South African sporting teams have become accustomed to walking into the arrivals area at OR Tambo International with a crowd of supporters singing and dancing. That’s not going to happen for Faf du Plessis’ Proteas, writes GARY LEMKE.
An uncomfortable couple of months in England, which started with so much hope – as is the norm – ended with another thumping Test defeat, which meant the series was lost 3-1.
This comes after England won the T20 and the ODI series between the two countries and the Proteas limped out of the Champions Trophy prematurely when many expected them to break their ICC trophy hoodoo.
The four-match Test series was a chance to show that this Proteas side was made of sterner stuff. But, as much as the official Cricket SA press release argued that the side was not at full-strength in any of the four Tests, they were bullied by an England team which themselves had lost six of their previous eight Tests heading into this series.
Three of the four Tests were over inside four days, highlighting how fast the games moved forward, even when the weather interrupted play. And all four Tests were won by the side winning the toss and deciding to bat first.
Yet, both top orders proved fragile in testing early conditions against the new ball. That new ball rudely exposed England’s Keaton Jennings and Gary Ballance, while on the South African side both Heino Kuhn, throughout, and Theunis de Bruyn in the fourth Test, of whom so much has been expected, were made to look ordinary at Test level. How can either expect another chance?
England won the first Test by 211 runs, South Africa the second by 340 in a remarkable turnaround, before normal service was resumed as the hosts closed out the series by 239 runs and 177 runs, respectively.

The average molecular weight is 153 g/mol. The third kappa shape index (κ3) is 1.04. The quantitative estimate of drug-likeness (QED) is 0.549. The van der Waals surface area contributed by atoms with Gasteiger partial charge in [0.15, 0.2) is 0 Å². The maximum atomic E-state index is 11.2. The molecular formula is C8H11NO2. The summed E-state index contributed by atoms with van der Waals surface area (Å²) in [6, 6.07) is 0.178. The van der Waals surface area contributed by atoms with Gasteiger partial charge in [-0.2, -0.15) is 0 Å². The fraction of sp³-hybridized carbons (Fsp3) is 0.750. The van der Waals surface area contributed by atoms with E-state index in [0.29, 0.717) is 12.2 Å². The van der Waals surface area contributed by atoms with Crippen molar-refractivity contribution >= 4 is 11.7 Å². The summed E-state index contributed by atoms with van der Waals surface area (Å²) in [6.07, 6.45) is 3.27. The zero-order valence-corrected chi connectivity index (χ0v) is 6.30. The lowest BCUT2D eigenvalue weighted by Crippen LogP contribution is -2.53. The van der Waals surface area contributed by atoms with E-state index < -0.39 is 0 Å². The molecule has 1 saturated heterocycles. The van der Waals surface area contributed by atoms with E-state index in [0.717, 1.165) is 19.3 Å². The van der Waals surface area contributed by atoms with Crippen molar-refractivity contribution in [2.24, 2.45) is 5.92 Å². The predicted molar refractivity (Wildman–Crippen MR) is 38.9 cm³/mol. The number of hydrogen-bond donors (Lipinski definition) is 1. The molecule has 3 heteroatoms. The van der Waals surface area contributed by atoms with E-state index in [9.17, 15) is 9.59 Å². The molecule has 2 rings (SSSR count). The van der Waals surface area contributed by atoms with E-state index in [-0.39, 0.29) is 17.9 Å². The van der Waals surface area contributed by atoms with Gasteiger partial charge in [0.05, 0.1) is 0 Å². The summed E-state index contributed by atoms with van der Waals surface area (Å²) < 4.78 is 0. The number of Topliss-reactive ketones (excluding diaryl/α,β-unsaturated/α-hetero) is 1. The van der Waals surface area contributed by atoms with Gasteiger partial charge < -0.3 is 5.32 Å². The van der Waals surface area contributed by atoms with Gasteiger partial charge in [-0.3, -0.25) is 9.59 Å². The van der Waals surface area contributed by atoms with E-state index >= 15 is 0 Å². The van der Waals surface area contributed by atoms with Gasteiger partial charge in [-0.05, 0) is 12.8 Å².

Admittedly, there were so many distractions to this tour which allows those looking for South African sympathy to find it. Du Plessis understandably remained at home for the first Test following the birth of his first child, and when he joined the side for the second, the leadership was instant and visible.
Coach Russell Domingo meanwhile had to return to South Africa after the tragic loss of his mother. He missed the only Test the Proteas won.
AB de Villiers spent plenty time on Twitter cheering the boys on from the sofa, but after captaining the Proteas to an underwhelming Champions Trophy ODI campaign, he’d already announced that he wasn’t going to be part of this Test series. Pick and choose, and all that.
Dale Steyn’s recuperation from injury continued at the same time that Vernon Philander’s body let him down in England, missing large passages of the series. First it was a finger injured while batting, then a stomach illness that put him in hospital and finally a bad back that left him out of the final Test.
And Kagiso Rabada was suspended for the second Test because he happened to help Ben Stokes get to the dressingroom after getting him out. An accumulation of demerit points they call it. Twitterati probably just sums it up with a short ‘ffs!’
And, oh yes, everyone’s eyes were open – apart from those cosying media who didn’t want to see – to the fact that Domingo’s position was being undermined as England’s bowling coach Ottis Gibson was openly courted to become the next Proteas coach. An absolute disgrace and insult to Domingo and the squad.
As for the cricket. South Africa started the fourth day of the final Test at Old Trafford already 360 runs behind and without a prayer.
Despite a spirited, classy and aggressive 123-run fourth-wicket partnership between Hashim Amla and Du Plessis, taking the score from 40-3 to 163-3, South Africa were never going to get close to winning on a deteriorating pitch and with another new ball to be taken down the line.
Quinton de Kock’s acceleration to Test greatness will have been slowed by this series, while Rabada didn’t shake the earth as much as was expected from him. Both are gifted young players however, and both will have learned the lesson that playing Test cricket in England is not a case of turning up and being Man of the Match.
This humiliating 3-1 Test series defeat will hopefully be the making of both men. It certainly was the making of Temba Bavuma who put to bed any doubts that De Kock deserves to bat higher than him in a Test batting line-up.
The bottom line is that apart from some gutsy performers – and there were positives, with Morne Morkel bowling his heart out, Keshav Maharaj showing he’s worthy of investing in, plus others – South Africa were a pale shadow of previous squads to have toured.
And, that much was obvious as soon as the teams pitched up at Lord’s for the first Test.